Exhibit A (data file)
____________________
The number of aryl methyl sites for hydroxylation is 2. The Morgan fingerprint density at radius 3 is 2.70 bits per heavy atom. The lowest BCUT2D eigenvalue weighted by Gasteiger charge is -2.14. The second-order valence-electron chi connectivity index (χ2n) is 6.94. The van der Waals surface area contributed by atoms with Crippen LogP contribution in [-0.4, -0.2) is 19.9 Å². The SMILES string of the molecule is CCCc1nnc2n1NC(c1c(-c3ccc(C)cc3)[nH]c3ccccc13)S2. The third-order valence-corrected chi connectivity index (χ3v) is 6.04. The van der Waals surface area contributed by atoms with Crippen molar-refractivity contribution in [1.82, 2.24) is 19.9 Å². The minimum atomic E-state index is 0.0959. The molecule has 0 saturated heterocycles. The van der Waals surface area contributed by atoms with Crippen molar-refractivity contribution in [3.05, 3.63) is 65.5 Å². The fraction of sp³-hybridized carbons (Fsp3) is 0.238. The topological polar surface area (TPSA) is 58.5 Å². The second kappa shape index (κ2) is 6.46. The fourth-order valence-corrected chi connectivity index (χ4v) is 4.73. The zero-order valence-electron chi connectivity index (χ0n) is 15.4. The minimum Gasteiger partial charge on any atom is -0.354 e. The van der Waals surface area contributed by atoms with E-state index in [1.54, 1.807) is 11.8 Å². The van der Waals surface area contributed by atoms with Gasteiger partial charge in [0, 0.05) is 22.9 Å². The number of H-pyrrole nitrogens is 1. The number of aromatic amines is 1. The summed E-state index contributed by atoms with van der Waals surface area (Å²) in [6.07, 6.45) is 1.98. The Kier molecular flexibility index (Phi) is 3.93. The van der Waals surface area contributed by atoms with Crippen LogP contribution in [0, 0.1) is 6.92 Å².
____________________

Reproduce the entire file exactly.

The number of aryl methyl sites for hydroxylation is 2. The Morgan fingerprint density at radius 3 is 2.70 bits per heavy atom. The lowest BCUT2D eigenvalue weighted by Gasteiger charge is -2.14. The second-order valence-electron chi connectivity index (χ2n) is 6.94. The van der Waals surface area contributed by atoms with Crippen LogP contribution in [-0.4, -0.2) is 19.9 Å². The SMILES string of the molecule is CCCc1nnc2n1NC(c1c(-c3ccc(C)cc3)[nH]c3ccccc13)S2. The third-order valence-corrected chi connectivity index (χ3v) is 6.04. The van der Waals surface area contributed by atoms with Crippen molar-refractivity contribution in [1.82, 2.24) is 19.9 Å². The minimum atomic E-state index is 0.0959. The molecule has 0 saturated heterocycles. The van der Waals surface area contributed by atoms with Crippen molar-refractivity contribution in [3.05, 3.63) is 65.5 Å². The fraction of sp³-hybridized carbons (Fsp3) is 0.238. The topological polar surface area (TPSA) is 58.5 Å². The second kappa shape index (κ2) is 6.46. The fourth-order valence-corrected chi connectivity index (χ4v) is 4.73. The zero-order valence-electron chi connectivity index (χ0n) is 15.4. The minimum Gasteiger partial charge on any atom is -0.354 e. The van der Waals surface area contributed by atoms with E-state index in [1.54, 1.807) is 11.8 Å². The van der Waals surface area contributed by atoms with Gasteiger partial charge in [0, 0.05) is 22.9 Å². The number of H-pyrrole nitrogens is 1. The number of aromatic amines is 1. The summed E-state index contributed by atoms with van der Waals surface area (Å²) in [6.07, 6.45) is 1.98. The Kier molecular flexibility index (Phi) is 3.93. The van der Waals surface area contributed by atoms with Crippen LogP contribution in [0, 0.1) is 6.92 Å².